Industrial super-gods Leaether Strip released “Coming Up for Air” to ready the world for its enigmatic and highly sought-after and anticipated follow-up soundtrack to a fictional film “Serenade for the Dead II” album set for release here soon in March 2013. The Danish industrial tag team of Claus and Kurt once again polish off another gem of electro-industrial magic. For fans of Spahn Ranch, :wumpscut:, and most anything off of Metropolis Records these days.
Posts tagged EBM
Daniel Euphrat is the mastermind behind the eclectic Timmy Sells His Soul outfit. Each song is so uniquely distinct and different from the last it’s like listening to a more pop version of Mr. Bungle though without the busy backdrop. Dripping wet with indie-pop incredibleness, “Name and Form” jumps from genre to genre but always boasting a terrific array of textures. His off-key vocals range from somewhat spoken yet muffled to melodic crooning. A huge array of electro influences are smashed up behind his voice. “Seeds” finds Rachel Springer Dunbar lending vocals amid a chaotic stew of IDM and melodic indie pop harmonies. “Knife and Bowl” evoke a kind of melancholy – something this album doesn’t seem to lack in – but with an industrial-pop edge ever so slightly creeping upwards. I couldn’t begin to tell you who he may be influenced by because so many things happen throughout the listen which is a good thing; I highly doubt it’s easy to pigeonhole someone like Timmy Sells His Soul. “Vicious” sounds like something you’d hear off of Metropolis Records while “We are Surplus” could be easily heard at your local coffeehouse with its low-key indie-pop flavors. Rangy and yet authoritative in what he’s trying to deliver and accomplish, “Name and Form (Black)” is a dark beauty but one that demands your utmost attention. Highly recommended.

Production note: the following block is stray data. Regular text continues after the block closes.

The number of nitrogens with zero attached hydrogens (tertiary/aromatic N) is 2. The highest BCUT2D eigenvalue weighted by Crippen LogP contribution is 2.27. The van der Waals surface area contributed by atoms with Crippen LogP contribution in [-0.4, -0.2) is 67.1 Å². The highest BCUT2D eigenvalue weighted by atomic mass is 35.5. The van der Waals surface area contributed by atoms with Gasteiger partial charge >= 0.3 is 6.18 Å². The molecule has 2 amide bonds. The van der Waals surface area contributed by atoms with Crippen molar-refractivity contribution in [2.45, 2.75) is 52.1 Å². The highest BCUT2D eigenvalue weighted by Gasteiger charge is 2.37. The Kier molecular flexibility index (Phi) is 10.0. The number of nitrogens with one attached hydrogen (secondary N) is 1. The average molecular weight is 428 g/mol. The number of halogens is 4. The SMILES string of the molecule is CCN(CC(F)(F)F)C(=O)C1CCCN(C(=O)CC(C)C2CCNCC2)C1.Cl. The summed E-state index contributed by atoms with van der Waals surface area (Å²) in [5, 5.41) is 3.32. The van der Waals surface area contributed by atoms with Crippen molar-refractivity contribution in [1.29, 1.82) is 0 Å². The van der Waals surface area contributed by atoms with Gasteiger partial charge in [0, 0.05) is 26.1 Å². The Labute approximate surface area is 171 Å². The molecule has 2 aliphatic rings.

Another dark industrial EBM and dance album by one of best up-and-comers this past decade has seen in this genre, Suicide Commando. “Implements of Hell” smashes your skull against hard concrete drum loops, techno acid synths, and distorted vocals that could only be heralded by people who have a sinister desire of the dark gothic underworld. The album populates each banging beat with gyrating club-friendly melodies that while harsh are still undeniably catchy. To date Suicide Commando had yet to release such a compelling stroke of genius that was across the board fantastic but “Implements of Hell” does just that and much more raising the bar for everyone else in a very dominated EBM genre.
Remixes of KMFDM’s latest album released in 2009, “Blitz”; “Krieg” is a body-crushing dance nightmare with some of scene’s bravest and best innovators tapped to revision the music into something distinct and even more intriguing than the original track. The album opens with a bang with Combichrist’s “All 4 One Mix” of “Bait & Switch”, sounding like a rave held at an abandoned east European factory. Then “Strut” is rerubbed by Andy Selway whose “Disco Balls” mix is dirty and reminds one of Lords of Acid. Seismologist offers up a darkened “Potz Blitz!” that bleeds old school industrial dance. Prong grabs their distortion pedals and pounds on your eardrums with their rendition of “Bait & Switch”. Skinny Puppy contributor and engineer Dave “Rave” Ogilvie brokers his take on “Never Say Never” with a mix that’s surprisingly very Yo Gabba Gabba with its sun-soaked synths and pleasant melodies. Other notable contributors are Komor Kommando, Assemblage 23, tweaker, Koichi Fukuda, and Vile Evils (Pop Will Eat Itself).
I hear a lot of influence from earlier Frontline Assembly within Drifting in Silence’s brand of EBM and industrial dance and that’s a damn good thing. The title track and its three-included remixes makes this EP well worthy of a purchase. Monumental riffage, hard-edged beats, and sweeping synth overloads the senses making “Facewithin” a trademarked sound that no doubt will encourage a lot of repeat listens and copycats. To the copycats I have two words to say: “Good luck”.